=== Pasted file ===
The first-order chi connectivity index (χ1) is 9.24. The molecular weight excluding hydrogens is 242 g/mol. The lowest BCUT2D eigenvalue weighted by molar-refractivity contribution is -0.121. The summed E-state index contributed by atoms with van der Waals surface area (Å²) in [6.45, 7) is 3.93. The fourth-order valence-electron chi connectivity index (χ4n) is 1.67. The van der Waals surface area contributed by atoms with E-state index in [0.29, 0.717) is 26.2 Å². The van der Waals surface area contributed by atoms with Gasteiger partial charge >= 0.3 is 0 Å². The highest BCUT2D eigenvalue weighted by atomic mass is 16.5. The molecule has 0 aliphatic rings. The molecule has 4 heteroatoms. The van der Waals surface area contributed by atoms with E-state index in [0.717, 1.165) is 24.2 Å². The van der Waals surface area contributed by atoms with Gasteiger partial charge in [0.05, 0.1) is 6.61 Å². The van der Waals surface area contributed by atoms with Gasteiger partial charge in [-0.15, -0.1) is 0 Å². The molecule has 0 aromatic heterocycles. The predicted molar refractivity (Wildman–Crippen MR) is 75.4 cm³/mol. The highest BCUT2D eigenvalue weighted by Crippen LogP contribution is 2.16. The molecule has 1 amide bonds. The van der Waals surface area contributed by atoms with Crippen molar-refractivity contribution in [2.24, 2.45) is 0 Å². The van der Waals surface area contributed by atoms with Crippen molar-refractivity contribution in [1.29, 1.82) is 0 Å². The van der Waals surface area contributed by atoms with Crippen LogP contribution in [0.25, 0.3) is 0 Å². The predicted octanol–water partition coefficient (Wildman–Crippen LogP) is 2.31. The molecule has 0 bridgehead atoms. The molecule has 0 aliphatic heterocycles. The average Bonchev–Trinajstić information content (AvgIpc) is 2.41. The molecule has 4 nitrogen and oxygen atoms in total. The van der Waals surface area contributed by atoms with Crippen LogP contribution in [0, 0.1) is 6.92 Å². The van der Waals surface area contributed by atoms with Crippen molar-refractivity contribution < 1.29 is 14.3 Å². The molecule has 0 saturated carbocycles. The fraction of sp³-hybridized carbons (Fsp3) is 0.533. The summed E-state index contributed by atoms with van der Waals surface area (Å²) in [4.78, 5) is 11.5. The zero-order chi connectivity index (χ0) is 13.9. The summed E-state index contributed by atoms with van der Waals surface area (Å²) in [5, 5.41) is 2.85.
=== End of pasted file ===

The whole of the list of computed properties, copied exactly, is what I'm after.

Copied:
The first-order chi connectivity index (χ1) is 9.24. The molecular weight excluding hydrogens is 242 g/mol. The lowest BCUT2D eigenvalue weighted by molar-refractivity contribution is -0.121. The summed E-state index contributed by atoms with van der Waals surface area (Å²) in [6.45, 7) is 3.93. The fourth-order valence-electron chi connectivity index (χ4n) is 1.67. The van der Waals surface area contributed by atoms with E-state index in [0.29, 0.717) is 26.2 Å². The van der Waals surface area contributed by atoms with Gasteiger partial charge >= 0.3 is 0 Å². The highest BCUT2D eigenvalue weighted by atomic mass is 16.5. The molecule has 0 aliphatic rings. The molecule has 4 heteroatoms. The van der Waals surface area contributed by atoms with E-state index in [0.717, 1.165) is 24.2 Å². The van der Waals surface area contributed by atoms with Gasteiger partial charge in [0.05, 0.1) is 6.61 Å². The van der Waals surface area contributed by atoms with Gasteiger partial charge in [-0.15, -0.1) is 0 Å². The molecule has 0 aromatic heterocycles. The predicted molar refractivity (Wildman–Crippen MR) is 75.4 cm³/mol. The highest BCUT2D eigenvalue weighted by Crippen LogP contribution is 2.16. The molecule has 1 amide bonds. The van der Waals surface area contributed by atoms with Crippen molar-refractivity contribution in [2.24, 2.45) is 0 Å². The van der Waals surface area contributed by atoms with Crippen molar-refractivity contribution in [1.29, 1.82) is 0 Å². The van der Waals surface area contributed by atoms with Crippen LogP contribution in [0.25, 0.3) is 0 Å². The predicted octanol–water partition coefficient (Wildman–Crippen LogP) is 2.31. The molecule has 0 bridgehead atoms. The molecule has 0 aliphatic heterocycles. The average Bonchev–Trinajstić information content (AvgIpc) is 2.41. The molecule has 4 nitrogen and oxygen atoms in total. The van der Waals surface area contributed by atoms with Crippen LogP contribution in [0, 0.1) is 6.92 Å². The van der Waals surface area contributed by atoms with Crippen molar-refractivity contribution < 1.29 is 14.3 Å². The molecule has 0 saturated carbocycles. The fraction of sp³-hybridized carbons (Fsp3) is 0.533. The summed E-state index contributed by atoms with van der Waals surface area (Å²) in [4.78, 5) is 11.5. The zero-order chi connectivity index (χ0) is 13.9. The summed E-state index contributed by atoms with van der Waals surface area (Å²) in [5, 5.41) is 2.85.